Does Size Matter?

Does Size Matter?

Read about the author Samantha Evans

Apparently it does when it comes to romance and height.

A recent study conducted by Rice University and the University of Texas in January 2014 found that the height of a potential partner matters more to women than men.

Using information from Yahoo! personal dating advertisements, the study found that of the 455 male participants (average height of 5 feet 8 inches and average age of 36 years) 13.5 % wanted to date women shorter than them, whereas of the 470 women (average height of 5 feet 4 inches and average age of 35 years) a whopping 48.9% preferred to date men taller than them.

The second part of the study surveyed 54 men (average height 5 feet 9 inches) and 131 women (average height of 5 feet and 4 inches) recruited from a US university and produced similar results. 37% of the men wanted to date shorter women and 50% of women only wanted to date taller men.

Some of the female participants comments were as follows:

“I like to feel secure and delicate at the same time”

“I want to be able to hug him with my arms reaching up and around his neck”

“It’s nice to be able to wear high heels and still be shorter”

Some of the men commented that they preferred shorter women but not too short that it would affect their physical intimacy:

“I like it when the body of your partner fits yours”

“It makes it easier to hold hands, kiss and do other activities with your partner”

It is generally believed that couples tend to be attracted to a partner similar to themselves in physical features but this does not apply to height.

Throughout history, there has been a widespread perception that height is an asset for men and a personal liability for women.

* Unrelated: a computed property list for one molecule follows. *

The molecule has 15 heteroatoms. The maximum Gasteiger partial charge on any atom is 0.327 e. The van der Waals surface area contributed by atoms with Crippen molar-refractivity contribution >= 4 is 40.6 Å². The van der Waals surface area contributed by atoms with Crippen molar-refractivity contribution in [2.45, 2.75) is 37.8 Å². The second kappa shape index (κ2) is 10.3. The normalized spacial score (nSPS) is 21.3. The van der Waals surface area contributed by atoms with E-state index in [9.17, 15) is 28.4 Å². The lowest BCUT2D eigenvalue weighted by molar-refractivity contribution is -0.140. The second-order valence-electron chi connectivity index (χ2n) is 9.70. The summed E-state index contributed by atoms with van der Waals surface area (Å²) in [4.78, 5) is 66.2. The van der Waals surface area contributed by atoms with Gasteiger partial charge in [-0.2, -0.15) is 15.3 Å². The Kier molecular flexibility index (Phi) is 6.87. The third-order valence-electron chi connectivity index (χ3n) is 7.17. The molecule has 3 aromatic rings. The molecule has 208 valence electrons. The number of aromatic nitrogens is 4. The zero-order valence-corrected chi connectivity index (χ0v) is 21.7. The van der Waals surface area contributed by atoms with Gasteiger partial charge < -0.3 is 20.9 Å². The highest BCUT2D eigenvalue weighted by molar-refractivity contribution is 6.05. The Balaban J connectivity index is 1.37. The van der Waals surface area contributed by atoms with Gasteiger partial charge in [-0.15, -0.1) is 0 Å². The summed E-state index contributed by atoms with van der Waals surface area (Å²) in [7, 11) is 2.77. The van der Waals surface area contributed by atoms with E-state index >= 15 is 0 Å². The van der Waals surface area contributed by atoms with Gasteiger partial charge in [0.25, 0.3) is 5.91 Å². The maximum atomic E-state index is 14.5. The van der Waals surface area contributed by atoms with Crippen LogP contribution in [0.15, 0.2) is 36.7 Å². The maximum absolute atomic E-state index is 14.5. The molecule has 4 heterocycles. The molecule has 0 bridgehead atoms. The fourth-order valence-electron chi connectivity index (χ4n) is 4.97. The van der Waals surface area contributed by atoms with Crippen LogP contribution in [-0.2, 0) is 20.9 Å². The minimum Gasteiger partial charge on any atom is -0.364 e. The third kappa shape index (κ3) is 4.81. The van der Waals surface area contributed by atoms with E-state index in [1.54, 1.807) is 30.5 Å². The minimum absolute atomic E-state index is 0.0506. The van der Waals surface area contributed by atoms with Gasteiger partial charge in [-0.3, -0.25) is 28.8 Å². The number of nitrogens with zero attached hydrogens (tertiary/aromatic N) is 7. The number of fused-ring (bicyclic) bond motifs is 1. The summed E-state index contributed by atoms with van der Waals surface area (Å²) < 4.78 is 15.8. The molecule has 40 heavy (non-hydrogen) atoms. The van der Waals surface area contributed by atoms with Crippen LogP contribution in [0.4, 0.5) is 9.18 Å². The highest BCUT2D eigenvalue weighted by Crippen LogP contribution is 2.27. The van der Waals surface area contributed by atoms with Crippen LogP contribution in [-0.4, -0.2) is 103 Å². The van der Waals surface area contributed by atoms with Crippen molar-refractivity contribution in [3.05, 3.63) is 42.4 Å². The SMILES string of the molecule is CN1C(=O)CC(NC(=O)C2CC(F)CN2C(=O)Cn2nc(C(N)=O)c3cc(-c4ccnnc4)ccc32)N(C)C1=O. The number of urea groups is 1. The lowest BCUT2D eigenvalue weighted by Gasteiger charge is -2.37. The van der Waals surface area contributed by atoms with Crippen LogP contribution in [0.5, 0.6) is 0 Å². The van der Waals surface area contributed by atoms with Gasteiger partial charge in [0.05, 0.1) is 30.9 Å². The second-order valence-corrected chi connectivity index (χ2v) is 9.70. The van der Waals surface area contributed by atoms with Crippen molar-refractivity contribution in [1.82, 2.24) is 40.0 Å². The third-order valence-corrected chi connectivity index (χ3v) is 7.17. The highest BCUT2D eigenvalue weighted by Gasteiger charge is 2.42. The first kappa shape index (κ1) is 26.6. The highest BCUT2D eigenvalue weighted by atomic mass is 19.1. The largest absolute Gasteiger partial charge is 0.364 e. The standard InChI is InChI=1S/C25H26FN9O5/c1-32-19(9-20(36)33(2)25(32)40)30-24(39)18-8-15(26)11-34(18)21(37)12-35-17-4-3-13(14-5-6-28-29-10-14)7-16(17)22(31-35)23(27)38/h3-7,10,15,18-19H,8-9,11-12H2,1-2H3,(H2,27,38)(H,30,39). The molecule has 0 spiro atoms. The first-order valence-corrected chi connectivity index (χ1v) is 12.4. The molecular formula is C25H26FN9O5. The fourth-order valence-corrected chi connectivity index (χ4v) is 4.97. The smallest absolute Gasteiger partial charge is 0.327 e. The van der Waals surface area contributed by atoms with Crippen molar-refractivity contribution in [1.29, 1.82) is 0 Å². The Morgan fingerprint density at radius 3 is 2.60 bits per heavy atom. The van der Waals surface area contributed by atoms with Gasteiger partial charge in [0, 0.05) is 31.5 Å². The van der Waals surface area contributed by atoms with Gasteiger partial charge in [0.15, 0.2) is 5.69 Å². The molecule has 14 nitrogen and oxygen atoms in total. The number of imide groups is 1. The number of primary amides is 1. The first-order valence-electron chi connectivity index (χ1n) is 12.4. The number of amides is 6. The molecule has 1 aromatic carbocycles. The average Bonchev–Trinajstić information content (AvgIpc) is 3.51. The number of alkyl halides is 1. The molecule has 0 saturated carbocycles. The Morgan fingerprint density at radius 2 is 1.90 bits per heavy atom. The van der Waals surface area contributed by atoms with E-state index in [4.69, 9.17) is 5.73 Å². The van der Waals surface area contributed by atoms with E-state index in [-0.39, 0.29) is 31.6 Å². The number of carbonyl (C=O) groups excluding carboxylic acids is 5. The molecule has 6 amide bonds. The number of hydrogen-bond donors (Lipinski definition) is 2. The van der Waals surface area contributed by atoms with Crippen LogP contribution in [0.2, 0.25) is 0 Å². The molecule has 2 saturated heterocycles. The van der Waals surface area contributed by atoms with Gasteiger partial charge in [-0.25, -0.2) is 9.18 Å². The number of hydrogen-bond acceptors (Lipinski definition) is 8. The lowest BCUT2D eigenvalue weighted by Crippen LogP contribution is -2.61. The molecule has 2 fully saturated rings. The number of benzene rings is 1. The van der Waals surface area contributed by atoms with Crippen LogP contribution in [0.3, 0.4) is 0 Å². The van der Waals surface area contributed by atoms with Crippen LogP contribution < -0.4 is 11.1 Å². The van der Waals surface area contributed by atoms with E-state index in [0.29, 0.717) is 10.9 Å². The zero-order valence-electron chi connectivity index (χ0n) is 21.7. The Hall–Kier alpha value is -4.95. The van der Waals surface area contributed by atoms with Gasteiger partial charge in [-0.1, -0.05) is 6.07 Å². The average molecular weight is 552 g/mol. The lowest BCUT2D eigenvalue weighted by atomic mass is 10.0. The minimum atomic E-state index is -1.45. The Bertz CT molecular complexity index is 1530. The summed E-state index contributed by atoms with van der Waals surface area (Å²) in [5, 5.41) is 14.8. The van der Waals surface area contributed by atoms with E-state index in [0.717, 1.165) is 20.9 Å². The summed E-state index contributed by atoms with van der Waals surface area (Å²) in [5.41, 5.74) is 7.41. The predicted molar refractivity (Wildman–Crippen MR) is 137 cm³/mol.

The height preferences of men and women can be explained by traditional societal expectations and gender stereotypes. The gender stereotypes of men being the protectors is clearly connected to their height and the way being with a taller man makes a woman feel protected and feminine. In a society which encourages men to dominate and women to be submissive, the image of tall men towering over short women reinforces this stereotype.

Power and Money

According to an Australian study conducted in 2009, published in The Economic Recorder, taller men are able to earn more money than their shorter counterparts because they are perceived to be more intelligent and powerful. The study found that the average man could earn an extra $950 for every 5 centimetres of height!

A study conducted by Gonalo and Duguid in 2011, published in Psychological Science, found that the psychological feeling of power makes people feel taller. They found that people literally perceive themselves as taller when they have a more powerful position!